Lecturer’s person-centred teaching wins European award
A lecturer’s commitment to ensure future therapists always keep their patients and clients at the centre of everything they do has seen her win a European award.
Karishma Jivraj joined the University of Northampton in 2018 as Lecturer in Mental Health and Health Psychology and her specialist area is person-centred therapies.
Her work imbuing her professional passion in her students saw her awarded The Young Teacher Prize 2020 at the European Society for Person Centred Healthcare Conference last month.
She was commended for her approach to teaching that has seen her translate her PhD into learning practice.
This includes a commitment to student centred learning, allowing students to actively try person-centred care approaches in class (using case studies and role play methods) and designing teaching modules to incorporate these elements (such as having a lecture dedicated to mental health in practice).
The award also recognised Karishma’s – who is 31 – PhD research*. For this, she investigated shared decision making between health professionals and people with mental health conditions and how this and the therapeutic relationship impact medication use.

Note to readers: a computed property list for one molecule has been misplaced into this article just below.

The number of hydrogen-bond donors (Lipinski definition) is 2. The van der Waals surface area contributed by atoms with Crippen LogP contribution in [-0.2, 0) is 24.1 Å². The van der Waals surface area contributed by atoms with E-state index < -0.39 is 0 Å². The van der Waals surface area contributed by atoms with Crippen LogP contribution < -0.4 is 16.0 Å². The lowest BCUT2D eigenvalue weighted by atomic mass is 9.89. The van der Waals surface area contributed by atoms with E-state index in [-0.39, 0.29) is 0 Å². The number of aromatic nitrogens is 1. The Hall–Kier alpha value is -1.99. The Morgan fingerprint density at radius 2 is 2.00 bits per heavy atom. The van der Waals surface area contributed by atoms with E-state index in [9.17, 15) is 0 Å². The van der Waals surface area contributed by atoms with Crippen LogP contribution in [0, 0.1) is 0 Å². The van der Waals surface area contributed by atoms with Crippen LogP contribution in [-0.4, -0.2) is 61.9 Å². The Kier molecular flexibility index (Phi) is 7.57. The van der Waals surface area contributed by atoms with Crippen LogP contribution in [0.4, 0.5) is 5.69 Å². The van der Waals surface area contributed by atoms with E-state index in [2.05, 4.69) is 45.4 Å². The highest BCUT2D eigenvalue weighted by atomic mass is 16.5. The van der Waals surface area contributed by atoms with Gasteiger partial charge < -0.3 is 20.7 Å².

She said: “It felt good to receive the award. Not because I had won something, but because it recognises the work put in and that leading experts in their fields recognised the importance of what I am passionate about. To sit among them, I felt truly humbled and appreciative.”
Her work is also reaping benefits for her students: “Psychological therapy and mental health care, like other fields of health and care, have had a sea change in recent decades. Rather than the ‘doctor knows best’ attitude of the past, the patient – or client – is right at the heart of how they are treated.
“But what therapies are the best and why are questions where answers are always developing, with new research informing us how to educate and train mental health professionals.
“At Northampton, I have many students who are seriously interested in pursuing therapy or mental health as vocations and they are really taking on board what we discuss in class.
“Giving them evidence-based knowledge and tools will equip them to engage in impactful person-centred therapeutic relationships.”
Karishma’s energies have seen the flowering of new, collaborative networks with local health providers in Northampton that, it is hoped, will see University students embark on their own research into person-centred therapy and care.
*Her key findings showed that perceptions of attempts at person centred care, (including therapeutic relationships and shared decision making) differed greatly amongst patients and clinicians, with “power asymmetry” embedded into the narrative.